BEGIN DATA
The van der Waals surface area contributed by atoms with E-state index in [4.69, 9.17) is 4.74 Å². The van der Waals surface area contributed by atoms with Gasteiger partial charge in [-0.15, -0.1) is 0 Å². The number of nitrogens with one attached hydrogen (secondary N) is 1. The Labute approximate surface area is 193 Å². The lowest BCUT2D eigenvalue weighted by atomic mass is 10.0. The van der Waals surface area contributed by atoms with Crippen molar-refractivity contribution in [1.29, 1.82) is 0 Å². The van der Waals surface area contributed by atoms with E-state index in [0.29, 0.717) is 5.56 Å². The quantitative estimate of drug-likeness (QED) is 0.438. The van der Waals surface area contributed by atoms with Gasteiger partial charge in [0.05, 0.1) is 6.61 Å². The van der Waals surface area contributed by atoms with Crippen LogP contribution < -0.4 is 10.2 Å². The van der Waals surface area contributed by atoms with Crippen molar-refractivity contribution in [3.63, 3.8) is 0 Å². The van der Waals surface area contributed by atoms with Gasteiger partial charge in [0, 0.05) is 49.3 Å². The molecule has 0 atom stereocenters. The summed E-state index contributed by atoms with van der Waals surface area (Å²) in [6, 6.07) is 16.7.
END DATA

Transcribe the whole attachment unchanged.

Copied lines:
The van der Waals surface area contributed by atoms with E-state index in [4.69, 9.17) is 4.74 Å². The van der Waals surface area contributed by atoms with Gasteiger partial charge in [-0.15, -0.1) is 0 Å². The number of nitrogens with one attached hydrogen (secondary N) is 1. The Labute approximate surface area is 193 Å². The lowest BCUT2D eigenvalue weighted by atomic mass is 10.0. The van der Waals surface area contributed by atoms with Crippen molar-refractivity contribution in [1.29, 1.82) is 0 Å². The van der Waals surface area contributed by atoms with E-state index in [0.29, 0.717) is 5.56 Å². The quantitative estimate of drug-likeness (QED) is 0.438. The van der Waals surface area contributed by atoms with Gasteiger partial charge in [0.05, 0.1) is 6.61 Å². The van der Waals surface area contributed by atoms with Crippen LogP contribution < -0.4 is 10.2 Å². The van der Waals surface area contributed by atoms with Crippen molar-refractivity contribution in [3.63, 3.8) is 0 Å². The van der Waals surface area contributed by atoms with Gasteiger partial charge in [0, 0.05) is 49.3 Å². The molecule has 0 atom stereocenters. The summed E-state index contributed by atoms with van der Waals surface area (Å²) in [6, 6.07) is 16.7.